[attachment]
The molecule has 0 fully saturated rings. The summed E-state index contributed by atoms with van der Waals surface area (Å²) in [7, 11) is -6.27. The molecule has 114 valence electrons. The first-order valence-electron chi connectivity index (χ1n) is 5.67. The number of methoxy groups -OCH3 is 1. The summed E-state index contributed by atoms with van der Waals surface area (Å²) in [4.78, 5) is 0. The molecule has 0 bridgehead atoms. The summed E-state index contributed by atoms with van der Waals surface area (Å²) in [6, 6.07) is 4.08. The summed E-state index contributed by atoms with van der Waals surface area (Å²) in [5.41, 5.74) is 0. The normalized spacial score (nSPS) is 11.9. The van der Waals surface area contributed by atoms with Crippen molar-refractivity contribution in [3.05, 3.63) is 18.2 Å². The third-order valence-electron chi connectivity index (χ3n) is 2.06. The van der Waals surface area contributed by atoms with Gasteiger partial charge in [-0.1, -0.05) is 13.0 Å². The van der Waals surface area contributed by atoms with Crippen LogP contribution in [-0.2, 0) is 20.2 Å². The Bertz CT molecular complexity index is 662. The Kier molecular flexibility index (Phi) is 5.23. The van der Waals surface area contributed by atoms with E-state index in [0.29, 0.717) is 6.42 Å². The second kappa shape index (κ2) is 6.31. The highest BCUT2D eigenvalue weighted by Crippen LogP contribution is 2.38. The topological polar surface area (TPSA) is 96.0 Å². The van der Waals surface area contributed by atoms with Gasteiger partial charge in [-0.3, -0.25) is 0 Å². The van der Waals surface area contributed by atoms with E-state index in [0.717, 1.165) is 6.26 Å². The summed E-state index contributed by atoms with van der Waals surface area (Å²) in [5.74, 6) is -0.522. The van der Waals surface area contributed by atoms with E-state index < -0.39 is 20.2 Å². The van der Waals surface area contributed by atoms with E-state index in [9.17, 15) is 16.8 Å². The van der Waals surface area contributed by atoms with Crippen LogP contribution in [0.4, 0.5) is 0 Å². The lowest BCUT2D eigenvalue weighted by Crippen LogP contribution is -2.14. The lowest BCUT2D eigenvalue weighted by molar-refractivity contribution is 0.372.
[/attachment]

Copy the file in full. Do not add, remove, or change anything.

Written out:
The molecule has 0 fully saturated rings. The summed E-state index contributed by atoms with van der Waals surface area (Å²) in [7, 11) is -6.27. The molecule has 114 valence electrons. The first-order valence-electron chi connectivity index (χ1n) is 5.67. The number of methoxy groups -OCH3 is 1. The summed E-state index contributed by atoms with van der Waals surface area (Å²) in [4.78, 5) is 0. The molecule has 0 bridgehead atoms. The summed E-state index contributed by atoms with van der Waals surface area (Å²) in [6, 6.07) is 4.08. The summed E-state index contributed by atoms with van der Waals surface area (Å²) in [5.41, 5.74) is 0. The normalized spacial score (nSPS) is 11.9. The van der Waals surface area contributed by atoms with Crippen molar-refractivity contribution in [3.05, 3.63) is 18.2 Å². The third-order valence-electron chi connectivity index (χ3n) is 2.06. The van der Waals surface area contributed by atoms with Gasteiger partial charge in [-0.1, -0.05) is 13.0 Å². The van der Waals surface area contributed by atoms with Crippen LogP contribution in [-0.2, 0) is 20.2 Å². The Bertz CT molecular complexity index is 662. The Kier molecular flexibility index (Phi) is 5.23. The van der Waals surface area contributed by atoms with E-state index in [0.29, 0.717) is 6.42 Å². The second kappa shape index (κ2) is 6.31. The highest BCUT2D eigenvalue weighted by Crippen LogP contribution is 2.38. The topological polar surface area (TPSA) is 96.0 Å². The van der Waals surface area contributed by atoms with Gasteiger partial charge in [-0.3, -0.25) is 0 Å². The van der Waals surface area contributed by atoms with E-state index in [0.717, 1.165) is 6.26 Å². The summed E-state index contributed by atoms with van der Waals surface area (Å²) in [5.74, 6) is -0.522. The van der Waals surface area contributed by atoms with E-state index < -0.39 is 20.2 Å². The van der Waals surface area contributed by atoms with E-state index in [9.17, 15) is 16.8 Å². The van der Waals surface area contributed by atoms with Crippen LogP contribution in [0.4, 0.5) is 0 Å². The lowest BCUT2D eigenvalue weighted by Crippen LogP contribution is -2.14. The lowest BCUT2D eigenvalue weighted by molar-refractivity contribution is 0.372.